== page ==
Ear Care General

General ear care: Protect your Sensitive Organ for Hearing

General Care

  • Outer ear can be wiped with a wash cloth or soft towel. If water goes in after head shower or swimming mere dabbing with towel with head turned to side, cleans water.

  • You can use ready made preparation of alcohol based to dry the ear if you are sure that you don’t have ear infection.

  • Do not put anything in the ear, remember it is not only for pins; it is for ear buds and q-tips as well, believed to be safe and made for ear-cleaning( even most intellectual people think so).

  • Ear is not a cooking-range, does not require oil, garlic and so on.


  • Ear wax is not a disease, rather a protective secretion which comes out by its own where it can be wiped out.

  • Excess wax causing obstruction is to be removed by your clinician. Usually small amount of wax is secreted which

  • comes out by its own, a process helped by jaw movement.


  • During ascent and descent while air-travelling, swallow frequently to keep Eustachian tube open, infant can be put to bottle feeding.

  • Avoid air-travel during cold/sinusitis, but if not avoidable use nasal/oral decongestant before ascent and decent.

Cold/Sinusitis/Eustachian Tube and Ear

  • Do not blow nose forcefully during cold, it forces secretion towards middle ear via Eustachian-tube.

  • Take care of upper respiratory tract infection/sinusitis to reduce risk of ear infection.

  • During infant feeding, keep his head high to avoid milk/fluid entering middle ear via Eustachian tube as infants have short and horizontal tube.

Noise and Ear

Too loud noise damages sensitive nerve endings in inner ear (delicate cells called cillia) and cause sensorineural loss. Sensitivity to sound is different for each person.

Sudden exposure to loud noise may cause temporary sensorineural hearing loss which usually recovers over 24 to 48 hours.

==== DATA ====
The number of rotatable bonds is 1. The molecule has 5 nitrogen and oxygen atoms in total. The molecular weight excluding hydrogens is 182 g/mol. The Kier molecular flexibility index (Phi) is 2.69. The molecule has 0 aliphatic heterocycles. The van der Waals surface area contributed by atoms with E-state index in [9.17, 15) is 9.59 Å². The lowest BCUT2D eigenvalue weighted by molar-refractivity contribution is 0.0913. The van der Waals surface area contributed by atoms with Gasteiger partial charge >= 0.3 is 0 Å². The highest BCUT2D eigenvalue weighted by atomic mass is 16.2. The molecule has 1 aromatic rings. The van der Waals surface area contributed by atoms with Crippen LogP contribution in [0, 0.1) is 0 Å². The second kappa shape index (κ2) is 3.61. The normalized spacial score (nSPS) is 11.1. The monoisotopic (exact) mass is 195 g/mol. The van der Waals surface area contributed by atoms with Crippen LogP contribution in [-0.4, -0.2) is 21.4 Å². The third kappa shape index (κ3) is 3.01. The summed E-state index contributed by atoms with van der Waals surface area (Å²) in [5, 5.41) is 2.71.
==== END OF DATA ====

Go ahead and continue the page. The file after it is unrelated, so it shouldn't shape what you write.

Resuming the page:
But if sound is too loud, or loud sound is too close or loud sound is exposed over a long period of time (more than 85 db), permanent sensorineural hearing loss can occur.

And 85 decibels is not as loud as you will think. Sound from an iPod shuffle is usually 115 db, and with fireworks it goes at 150 db.

  • People with occupations involving exposure to noise above 85 decibel over an 8 hour period daily are also at risk. These include industries like mining, construction, drilling and agriculture.

  • And now people who love to play golf using latest titanium drivers are at risk of reduced hearing because of noise generated when it strikes the ball. (ref-British medical journal)

  • Person working in noise above 85 db should use noise protection devices-ear plugs and ear muffs. It is as simple a concept as using goggles to protect your eyes from UV rays of sun. It is for Musicians also.

  • Do periodic hearing check ups. And on earliest sign of noise trauma like irritability, buzzing sound in ear or difficulty in hearing, visit your physician.

  • Turn down volume of MP3 player/television.

  • Do not stand directly near to the source of noise.

Visit your Doctor

If you have excess itching, pain in the ear, blocked ear, ringing in the ear, drainage from ear, impairment in hearing, dizziness, uncontrolled URI/sinusitis, visit a doctor.

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